The prototype for what could become the ultimate Florida fuel may be under development at Homosassa Springs State Park where a solar-powered hydrogen fuel cell is providing electricity for a wildlife pavilion.
Hydrogen, the third-most abundant element on the earth’s surface, could be considered the perfect fuel because its only emission is water. The challenge is separating it from other elements and typically more energy is used to produce it than it creates unless the power is solar.
A photovoltaic solar system at Homosassa Springs State Park powers a hydrogen fuel cell which provides electricity for the park’s wildlife pavilion.
The system at Homosassa isn’t financially feasible for market distribution yet, but it’s functioning well, notes Cherie Jacobs, spokeswoman for Florida Progress Florida, which won a Best Practices award from the Council for Sustainable Florida for the innovative installation.
“The technology is still in its infancy, but it works and we’re tweaking the system to make it more efficient,” she said. The system, built by Hydrogenics Corp. in a partnership with the Florida Department of Environmental Protection, could ultimately produce 10 kilowatt hours but is currently working at 2 kwh, enough power to run 20 100-watt light bulbs, during the testing phase.
Further south, Florida Power & Light is building the state’s largest solar array in Sarasota half the size of a football field to generate 250 kilowatts of renewable energy. The installation was funded through Sunshine Energy, the utility’s voluntary green power program where 24,000 participants paying an extra $9.75 on their utility bills subsidize 1,000 kwh of clean electricity.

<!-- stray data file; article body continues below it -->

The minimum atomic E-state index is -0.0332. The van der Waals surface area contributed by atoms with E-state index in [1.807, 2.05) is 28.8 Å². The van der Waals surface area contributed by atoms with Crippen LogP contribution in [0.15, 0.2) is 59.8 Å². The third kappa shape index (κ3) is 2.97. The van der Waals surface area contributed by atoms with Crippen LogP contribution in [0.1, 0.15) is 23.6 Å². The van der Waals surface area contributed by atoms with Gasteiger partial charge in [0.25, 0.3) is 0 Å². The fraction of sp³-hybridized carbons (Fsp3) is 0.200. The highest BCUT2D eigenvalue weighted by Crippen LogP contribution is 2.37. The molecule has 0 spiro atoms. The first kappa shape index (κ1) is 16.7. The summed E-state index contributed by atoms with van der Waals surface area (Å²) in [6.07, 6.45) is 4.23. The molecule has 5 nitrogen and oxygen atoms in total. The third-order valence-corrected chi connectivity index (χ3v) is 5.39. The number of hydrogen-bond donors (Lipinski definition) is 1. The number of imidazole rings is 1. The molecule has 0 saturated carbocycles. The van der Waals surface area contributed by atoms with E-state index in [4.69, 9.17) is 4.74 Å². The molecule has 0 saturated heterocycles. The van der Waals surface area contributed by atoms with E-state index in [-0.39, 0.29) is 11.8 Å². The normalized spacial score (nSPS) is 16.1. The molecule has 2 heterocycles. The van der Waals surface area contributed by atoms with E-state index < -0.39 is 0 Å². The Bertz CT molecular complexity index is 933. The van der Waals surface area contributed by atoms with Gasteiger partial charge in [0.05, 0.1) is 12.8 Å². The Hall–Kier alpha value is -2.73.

In the Sunshine State, solar power could be collected on almost every rooftop, but the potential hasn’t been realized. Industry leaders hope new tax incentives from state and national governments will change that.
Part of the problem, says Bruce Kershner, executive director of the Florida Solar Energy Industries Association, is that people confuse photovoltaic and thermal solar power. “Photovoltaic which is used to create electricity is still expensive but thermal solar power used to heat water is cost effective and has a very fast payback.”
A federal tax credit for 30% of the cost of solar equipment (to a maximum of $2000) is available through 2007, with state rebates of $500. Plus, homeowners who live in areas served by Florida Progress may be eligible for an additional $450 for solar thermal hot water systems.